Once you hit your 40s and 50s, you may have to change your workout routine to accommodate your changing body and its abilities as you age. You may not have considered that life experiences, hormones and stress can play a key role in your sexuality as you get older. With so many distractions and demands on your time, you may find that your usual coping mechanisms are not enough to deal with everything you are facing in the course of a “normal” day. There is barely enough time to do the essentials, much less have time for a sex life, too.
Life Experiences and Lack of Desire
Lack of desire can be linked to a number of factors, and about one in 10 women in the United States report a low interest in sex. It can be connected to another health concern, such as anxiety or depression. If you happen to be living with a mental health concern like bipolar disorder, your interest in lovemaking may vary depending on which mood phase you are currently going through. You may be hyper-interested during a manic period but not interested at all when depressed. People who self-medicate by using drugs (either prescription or over the counter) or alcohol to feel more relaxed or to have the energy to devote to sex when they are already over whelmed run the risk of developing a dual diagnosis and having two health issues that require professional treatment at a drug and alcohol facility. Both of them need to be addressed to provide the best hope of success.
Hormonal Changes and Low Libido
Changes in hormone levels can definitely play a role in whether you feel frisky or not. As you enter the perimenopause phase, progesterone levels will naturally drop and your sex drive may also decrease along with it. Your estrogen levels will start to fall during this stage as well, leading to dryness and thinning of the vaginal wall. Some prescription medications may also produce this side effect. You may notice that intimacy becomes uncomfortable, or even painful in some instances.
Stress as a Sex-Drive Zapper
Chronic stress can have a definite impact on how you feel about yourself and your sex life. The headache you may be feeling is in your head, but may originate in a different part of your life altogether. Disagreements between you and your partner may manifest as headaches that interfere with your sex drive. Low self-esteem and the drive to be perfect is another form of stress that could be getting in the way as well.
What can you do if you are over stressed and not feeling the love in your relationship? Talk therapy can help. A certified sex therapist can help you sort out the issues that are getting in between you and your partner and interfering with your intimate relationship. Scheduling some sessions with a paid listener can help you determine what the issues are and work up a plan to solve them.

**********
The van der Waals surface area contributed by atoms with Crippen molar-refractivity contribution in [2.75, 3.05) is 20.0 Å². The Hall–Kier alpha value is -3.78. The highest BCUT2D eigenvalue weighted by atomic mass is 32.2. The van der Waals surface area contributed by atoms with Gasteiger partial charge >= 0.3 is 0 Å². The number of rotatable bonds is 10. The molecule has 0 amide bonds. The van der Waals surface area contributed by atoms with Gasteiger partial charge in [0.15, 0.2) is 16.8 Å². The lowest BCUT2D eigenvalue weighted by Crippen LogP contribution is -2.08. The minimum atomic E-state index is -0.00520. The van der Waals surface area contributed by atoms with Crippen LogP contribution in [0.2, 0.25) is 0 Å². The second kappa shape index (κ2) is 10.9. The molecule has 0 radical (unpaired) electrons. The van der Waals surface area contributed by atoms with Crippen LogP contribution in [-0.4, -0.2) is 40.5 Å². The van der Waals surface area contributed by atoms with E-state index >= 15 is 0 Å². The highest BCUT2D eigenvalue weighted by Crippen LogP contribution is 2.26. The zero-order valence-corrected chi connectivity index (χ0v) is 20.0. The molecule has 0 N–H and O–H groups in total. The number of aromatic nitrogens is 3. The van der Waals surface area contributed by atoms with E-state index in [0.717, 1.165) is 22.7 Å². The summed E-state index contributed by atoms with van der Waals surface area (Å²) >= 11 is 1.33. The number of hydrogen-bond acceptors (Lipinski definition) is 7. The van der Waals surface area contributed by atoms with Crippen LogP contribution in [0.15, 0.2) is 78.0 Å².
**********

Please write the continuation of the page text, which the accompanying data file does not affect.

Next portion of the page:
Along with seeing a therapist, it’s a good idea to make an appointment to see your primary care doctor to rule out a physical cause for your lack of interest in sex. Don’t hesitate to bring up this type of intimate subject with your doctor. It’s an important aspect of your health and something that he or she needs to be aware of. If you don’t feel comfortable discussing the issue, you won’t be able to get any advice or treatment to help solve the problem.
In some cases, antidepressant medication may be prescribed. Be sure to ask your doctor what to expect from this type of treatment option. These types of medications do not offer a quick fix, and your doctor or pharmacist can explain what you can expect in terms of a time frame for when you can expect to start seeing results. It pays to be patient and stay the course with this type of treatment. You may need to take the medication for weeks before you start to see an improvement.
With everything going in the average middle-aged woman’s life, it’s not hard to picture why lack of interest in sex would be an issue. It seems as though everyone is running on empty these days. You don’t have to stay in this state, though; there is effective professional help available to help you identify and deal with the complicated issues that may be contributing to the situation.
Lisa McPherson, a graduate of Food and Nutritional Sciences, is a work from home mom and freelance writer who covers topics as diverse as the latest in health research, green food production, family nutrition and health, living with conditions and health education.
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